Flash in the Pan
A Quarterly Posting at Tiny Lights
by Kathryn Devereaux
It was a honeybee. I held my breath, and stood motionless.
The solitary bee flew to within a foot of where I was watering my flowerbed, and busied itself with a bloom on my lavender bush.
It was only after I had seen a recent news report about the mysterious collapse of honeybee colonies worldwide that it occurred to me I hadn't seen a honeybee all summer. The significance of it hadn't registered until I listened to beekeepers from around the world describe the devastating consequences for agriculture. Who knew that honeybees made possible nearly one-third of our diet by pollinating more than 90 of the tastiest flowering crops we have?
But here at last was a little gold and black survivor who liked purple flowers, and it was a welcome sight.
I looked at the bee carefully, as if I had never seen one before. Actually, I hadn't seen one. Not really. I gazed at its patterned wings and the fuzzy little hairs around its pollen leggings. I watched it maintain a precarious perch as the blossom swayed in the breeze, while nuzzling an impossibly small flower. Championship bull riders never had such a challenge.
I usually didn't like insects coming so close to me. Such an event usually called for Raid or a fly swatter. Now, gratitude changed everything. I wished it could hear me whisper, Thank you, and it didn't feel the least bit weird to find myself talking to a bee. Time seemed to stand still for just a heartbeat, as something like hope welled up in my chest. Humans make many mistakes, but we still have these amazingly helpful bees.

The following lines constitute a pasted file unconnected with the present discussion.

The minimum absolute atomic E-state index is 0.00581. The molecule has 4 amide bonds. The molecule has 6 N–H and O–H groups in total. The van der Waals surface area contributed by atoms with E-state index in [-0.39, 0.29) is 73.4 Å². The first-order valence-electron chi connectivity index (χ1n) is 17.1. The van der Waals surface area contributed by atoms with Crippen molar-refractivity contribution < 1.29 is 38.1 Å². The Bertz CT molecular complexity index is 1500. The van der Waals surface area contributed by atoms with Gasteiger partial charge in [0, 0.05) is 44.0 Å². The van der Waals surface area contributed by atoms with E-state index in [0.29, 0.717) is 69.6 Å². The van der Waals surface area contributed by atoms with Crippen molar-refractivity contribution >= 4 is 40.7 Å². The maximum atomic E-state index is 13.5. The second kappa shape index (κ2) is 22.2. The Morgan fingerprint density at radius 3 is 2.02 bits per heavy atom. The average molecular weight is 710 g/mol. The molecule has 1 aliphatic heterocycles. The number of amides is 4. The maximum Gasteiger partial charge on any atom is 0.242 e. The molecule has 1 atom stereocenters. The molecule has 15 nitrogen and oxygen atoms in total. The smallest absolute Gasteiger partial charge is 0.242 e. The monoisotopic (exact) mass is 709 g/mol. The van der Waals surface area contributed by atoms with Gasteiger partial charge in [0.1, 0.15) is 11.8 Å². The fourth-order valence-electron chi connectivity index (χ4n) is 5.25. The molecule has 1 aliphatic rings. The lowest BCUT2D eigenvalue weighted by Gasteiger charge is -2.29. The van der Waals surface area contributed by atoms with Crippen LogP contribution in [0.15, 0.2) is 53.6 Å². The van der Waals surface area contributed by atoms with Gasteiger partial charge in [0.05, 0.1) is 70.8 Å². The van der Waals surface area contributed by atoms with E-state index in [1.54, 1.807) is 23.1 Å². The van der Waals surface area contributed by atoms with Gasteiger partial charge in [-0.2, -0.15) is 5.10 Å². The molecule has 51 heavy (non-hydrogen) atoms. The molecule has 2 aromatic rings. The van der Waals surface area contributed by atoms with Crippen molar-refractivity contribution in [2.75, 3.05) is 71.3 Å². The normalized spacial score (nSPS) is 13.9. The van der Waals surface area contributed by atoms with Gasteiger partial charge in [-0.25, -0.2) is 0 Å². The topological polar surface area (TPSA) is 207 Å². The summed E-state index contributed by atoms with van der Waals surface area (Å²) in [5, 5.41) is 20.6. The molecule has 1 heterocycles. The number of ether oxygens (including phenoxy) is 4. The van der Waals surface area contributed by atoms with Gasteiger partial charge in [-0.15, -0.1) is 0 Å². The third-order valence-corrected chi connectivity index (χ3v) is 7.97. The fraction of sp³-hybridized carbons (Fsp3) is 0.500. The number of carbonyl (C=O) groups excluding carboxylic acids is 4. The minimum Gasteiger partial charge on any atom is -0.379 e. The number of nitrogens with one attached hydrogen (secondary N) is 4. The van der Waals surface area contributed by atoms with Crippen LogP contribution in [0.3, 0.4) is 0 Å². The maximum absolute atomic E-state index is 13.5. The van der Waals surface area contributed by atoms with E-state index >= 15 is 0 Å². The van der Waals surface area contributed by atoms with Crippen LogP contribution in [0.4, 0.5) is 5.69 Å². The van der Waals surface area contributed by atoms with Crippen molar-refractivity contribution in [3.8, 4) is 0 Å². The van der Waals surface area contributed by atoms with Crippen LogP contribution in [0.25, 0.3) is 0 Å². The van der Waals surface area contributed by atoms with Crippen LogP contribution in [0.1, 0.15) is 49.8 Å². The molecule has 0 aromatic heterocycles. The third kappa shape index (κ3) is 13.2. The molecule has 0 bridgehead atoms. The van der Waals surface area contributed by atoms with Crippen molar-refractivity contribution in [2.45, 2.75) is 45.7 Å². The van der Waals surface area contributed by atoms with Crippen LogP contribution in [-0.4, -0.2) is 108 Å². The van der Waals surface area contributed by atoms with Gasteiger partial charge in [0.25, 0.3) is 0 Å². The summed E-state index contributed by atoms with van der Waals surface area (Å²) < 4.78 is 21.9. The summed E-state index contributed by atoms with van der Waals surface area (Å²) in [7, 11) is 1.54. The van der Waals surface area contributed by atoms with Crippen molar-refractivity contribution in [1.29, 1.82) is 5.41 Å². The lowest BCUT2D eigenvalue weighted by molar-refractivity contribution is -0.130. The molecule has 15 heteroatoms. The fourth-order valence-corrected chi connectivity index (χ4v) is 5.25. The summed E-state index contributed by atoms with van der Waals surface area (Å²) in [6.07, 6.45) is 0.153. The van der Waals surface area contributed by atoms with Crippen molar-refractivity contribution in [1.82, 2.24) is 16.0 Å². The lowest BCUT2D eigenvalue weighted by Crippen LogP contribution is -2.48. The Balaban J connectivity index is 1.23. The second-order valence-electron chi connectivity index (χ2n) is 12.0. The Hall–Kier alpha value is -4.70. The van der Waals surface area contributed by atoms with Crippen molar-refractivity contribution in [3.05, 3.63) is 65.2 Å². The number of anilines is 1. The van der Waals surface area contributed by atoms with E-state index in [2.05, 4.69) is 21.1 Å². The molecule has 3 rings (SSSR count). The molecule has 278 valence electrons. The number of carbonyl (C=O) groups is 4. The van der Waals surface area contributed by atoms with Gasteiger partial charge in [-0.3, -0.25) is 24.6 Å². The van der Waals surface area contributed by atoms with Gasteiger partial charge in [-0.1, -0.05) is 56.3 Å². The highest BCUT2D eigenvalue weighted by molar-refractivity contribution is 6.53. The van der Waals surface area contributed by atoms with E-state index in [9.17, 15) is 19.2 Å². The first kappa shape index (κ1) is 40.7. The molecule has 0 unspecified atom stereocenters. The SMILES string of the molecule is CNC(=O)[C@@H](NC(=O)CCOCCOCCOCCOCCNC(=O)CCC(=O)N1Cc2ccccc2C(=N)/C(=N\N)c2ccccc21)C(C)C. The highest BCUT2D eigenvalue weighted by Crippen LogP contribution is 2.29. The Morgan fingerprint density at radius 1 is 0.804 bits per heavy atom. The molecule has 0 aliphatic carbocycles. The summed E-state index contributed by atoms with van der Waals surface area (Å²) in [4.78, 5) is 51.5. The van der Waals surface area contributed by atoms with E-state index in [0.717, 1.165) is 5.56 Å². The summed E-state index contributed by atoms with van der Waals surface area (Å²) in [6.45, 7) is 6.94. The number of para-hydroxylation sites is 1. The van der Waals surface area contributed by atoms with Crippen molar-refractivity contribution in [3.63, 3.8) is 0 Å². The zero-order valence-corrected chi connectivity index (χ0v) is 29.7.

The bee flew a little closer to me, seemingly oblivious to my presence, and I could hear its steady hum. It was so… alive.
In that moment, an insect I had always considered a threat suddenly became a creature I wanted to protect. Reverie over, my mind changed gears swiftly. What if it considered me a threat, and stung me? It would die. I couldn't let that happen, so I moved away slowly. Then the breeze kicked up, and I wondered if it would be able to get home safely. Rain was on the way. Should I catch it in a jar, to keep it safe until the rain passed?
As if to answer my question, the bee flew away as suddenly as it had appeared.
That night as I lay in bed listening to the wind and rain, I wondered if the bee had survived the day. Other bees I had encountered in years past flew slowly through my mind as sleep neared. I remembered how a bee had once landed on my arm during a picnic, and how scratchy its legs had felt on my skin as I brushed it away, yelping in fear. Maybe they choose drama queens on purpose, for fun.
Tomorrow, I will walk carefully in grass with clover.
Kathryn Devereaux is a writer currently living in Davis, CA.
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